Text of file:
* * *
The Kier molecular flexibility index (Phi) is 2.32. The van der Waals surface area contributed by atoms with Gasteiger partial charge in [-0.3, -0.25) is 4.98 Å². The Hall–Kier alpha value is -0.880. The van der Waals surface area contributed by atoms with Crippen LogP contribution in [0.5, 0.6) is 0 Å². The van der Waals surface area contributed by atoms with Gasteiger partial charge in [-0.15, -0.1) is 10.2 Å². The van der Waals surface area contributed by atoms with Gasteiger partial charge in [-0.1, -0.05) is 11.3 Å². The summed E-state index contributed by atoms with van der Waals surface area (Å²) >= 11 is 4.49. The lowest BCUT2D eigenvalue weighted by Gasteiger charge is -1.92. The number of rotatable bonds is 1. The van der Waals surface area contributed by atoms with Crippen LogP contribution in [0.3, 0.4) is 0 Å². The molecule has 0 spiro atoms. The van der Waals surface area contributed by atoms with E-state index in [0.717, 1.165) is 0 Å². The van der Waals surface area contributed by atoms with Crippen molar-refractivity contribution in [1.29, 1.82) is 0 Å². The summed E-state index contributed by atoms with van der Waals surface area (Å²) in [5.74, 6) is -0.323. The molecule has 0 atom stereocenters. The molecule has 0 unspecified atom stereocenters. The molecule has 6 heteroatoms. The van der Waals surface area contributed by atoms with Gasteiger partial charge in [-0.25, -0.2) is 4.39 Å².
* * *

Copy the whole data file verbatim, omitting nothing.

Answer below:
The Kier molecular flexibility index (Phi) is 2.32. The van der Waals surface area contributed by atoms with Gasteiger partial charge in [-0.3, -0.25) is 4.98 Å². The Hall–Kier alpha value is -0.880. The van der Waals surface area contributed by atoms with Crippen LogP contribution in [0.5, 0.6) is 0 Å². The van der Waals surface area contributed by atoms with Gasteiger partial charge in [-0.15, -0.1) is 10.2 Å². The van der Waals surface area contributed by atoms with Gasteiger partial charge in [-0.1, -0.05) is 11.3 Å². The summed E-state index contributed by atoms with van der Waals surface area (Å²) >= 11 is 4.49. The lowest BCUT2D eigenvalue weighted by Gasteiger charge is -1.92. The number of rotatable bonds is 1. The van der Waals surface area contributed by atoms with Crippen LogP contribution in [0.3, 0.4) is 0 Å². The molecule has 0 spiro atoms. The van der Waals surface area contributed by atoms with E-state index in [0.717, 1.165) is 0 Å². The van der Waals surface area contributed by atoms with Crippen molar-refractivity contribution in [1.29, 1.82) is 0 Å². The summed E-state index contributed by atoms with van der Waals surface area (Å²) in [5.74, 6) is -0.323. The molecule has 0 atom stereocenters. The molecule has 0 unspecified atom stereocenters. The molecule has 6 heteroatoms. The van der Waals surface area contributed by atoms with Gasteiger partial charge in [-0.25, -0.2) is 4.39 Å².